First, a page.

Massaging the fundus after delivery is an important part of postpartum care. Fundal massage, also known as uterine massage, is a technique used to reduce bleeding and uterine cramps after delivery or after an abortion. It is used to treat uterine atony, a condition in which the uterus lacks muscle tone and is soft to the touch rather than firm. The massage causes the uterus to contract and squeeze downward to stop bleeding from the wound inside the uterus where the placenta was located.
Background massage is when the nurse presses on the abdomen and firmly massages the uterus, specifically the fundus of the eye, or the upper part of the uterus. The reason for this massage is to reduce the risk of postpartum bleeding and to help the uterus shrink back to its pre-pregnancy size. Pushing and rubbing the uterus will cause contractions, also known as back pain. These contractions won't be as painful as the ones you just suffered, but they'll still be unpleasant.
Bottom massages are performed to stimulate uterine contractions and prevent postpartum bleeding. After the baby is born, it is important that the uterine muscle continues to contract to prevent any excessive bleeding. A fundus massage, also known as a uterine massage, is a normal part of postpartum care. This usually occurs soon after birth and can continue for hours or days, depending on the patient's needs.
The nurse will check the bleeding to make sure it hasn't increased since the last time or that you're not expelling any large clots during the massage. If you are transferred to a postpartum unit from the labor and delivery unit (in some hospitals you give birth and recover in the same room), the nurse will most likely perform another massage of the bottom of your abdomen. A uterine massage is often done while you are doing skin-to-skin with your newborn and is done to prevent postpartum bleeding. To determine its effectiveness, studies have been conducted that compare oxytocin (pitocin) with or without fundal massage in reducing blood loss after delivery and associated morbidity and mortality.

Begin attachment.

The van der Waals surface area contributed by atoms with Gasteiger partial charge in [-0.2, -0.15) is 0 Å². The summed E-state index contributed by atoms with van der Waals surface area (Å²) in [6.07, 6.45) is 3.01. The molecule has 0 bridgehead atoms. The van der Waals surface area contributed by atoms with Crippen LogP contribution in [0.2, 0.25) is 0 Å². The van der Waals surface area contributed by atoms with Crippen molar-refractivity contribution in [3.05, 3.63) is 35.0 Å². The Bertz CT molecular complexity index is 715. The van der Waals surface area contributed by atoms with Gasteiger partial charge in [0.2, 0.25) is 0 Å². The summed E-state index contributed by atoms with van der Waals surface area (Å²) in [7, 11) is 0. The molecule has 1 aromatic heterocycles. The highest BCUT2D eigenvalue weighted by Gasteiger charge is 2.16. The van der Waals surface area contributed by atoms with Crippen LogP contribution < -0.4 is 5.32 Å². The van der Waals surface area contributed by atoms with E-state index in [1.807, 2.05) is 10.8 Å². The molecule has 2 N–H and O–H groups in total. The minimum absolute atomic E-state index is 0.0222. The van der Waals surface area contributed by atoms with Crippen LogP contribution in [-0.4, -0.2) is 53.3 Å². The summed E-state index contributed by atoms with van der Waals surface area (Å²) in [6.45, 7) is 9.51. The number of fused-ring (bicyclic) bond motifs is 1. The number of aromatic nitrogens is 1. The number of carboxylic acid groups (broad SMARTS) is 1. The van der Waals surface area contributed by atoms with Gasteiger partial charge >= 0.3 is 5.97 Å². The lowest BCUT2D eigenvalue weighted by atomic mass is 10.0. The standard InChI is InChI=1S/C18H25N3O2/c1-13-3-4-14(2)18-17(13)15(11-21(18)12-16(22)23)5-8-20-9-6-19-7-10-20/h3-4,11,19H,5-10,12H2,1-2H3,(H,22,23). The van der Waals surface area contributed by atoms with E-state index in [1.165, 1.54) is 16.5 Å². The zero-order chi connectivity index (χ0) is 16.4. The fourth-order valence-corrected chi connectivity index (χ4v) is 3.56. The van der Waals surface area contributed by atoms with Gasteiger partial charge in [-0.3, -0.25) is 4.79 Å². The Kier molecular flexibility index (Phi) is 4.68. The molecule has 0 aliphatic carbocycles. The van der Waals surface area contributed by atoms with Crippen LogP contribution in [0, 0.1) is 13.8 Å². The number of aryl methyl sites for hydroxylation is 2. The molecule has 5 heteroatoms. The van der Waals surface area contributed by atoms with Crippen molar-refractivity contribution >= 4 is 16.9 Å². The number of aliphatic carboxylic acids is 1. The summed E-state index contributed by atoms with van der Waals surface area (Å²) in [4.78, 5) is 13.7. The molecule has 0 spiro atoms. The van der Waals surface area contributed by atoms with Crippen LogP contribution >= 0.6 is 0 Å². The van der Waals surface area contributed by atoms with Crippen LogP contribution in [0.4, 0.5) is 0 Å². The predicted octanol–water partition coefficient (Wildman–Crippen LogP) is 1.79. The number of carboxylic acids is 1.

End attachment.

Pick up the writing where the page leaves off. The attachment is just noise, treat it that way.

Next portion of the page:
The results showed that oxytocin combined with fundal massage was more effective in reducing blood loss than oxytocin alone. Fundus massage is performed by firmly pressing the abdomen, rubbing it inward and downward against the back of the eye. This massage is also described as “harder” than the massages you're used to, since your doctor, nurse, or midwife works to stimulate the uterus. You'll usually have to go to the bathroom after a thorough massage to put on a new compress or diaper.
If proven to be effective, uterine massage would represent a simple intervention with the potential to have a significant effect on postpartum hemorrhage (PPH) and maternal mortality in low-resource settings. Therefore, it is important for healthcare providers to understand how fundal massage works and when it should be used in order to provide optimal care for their patients.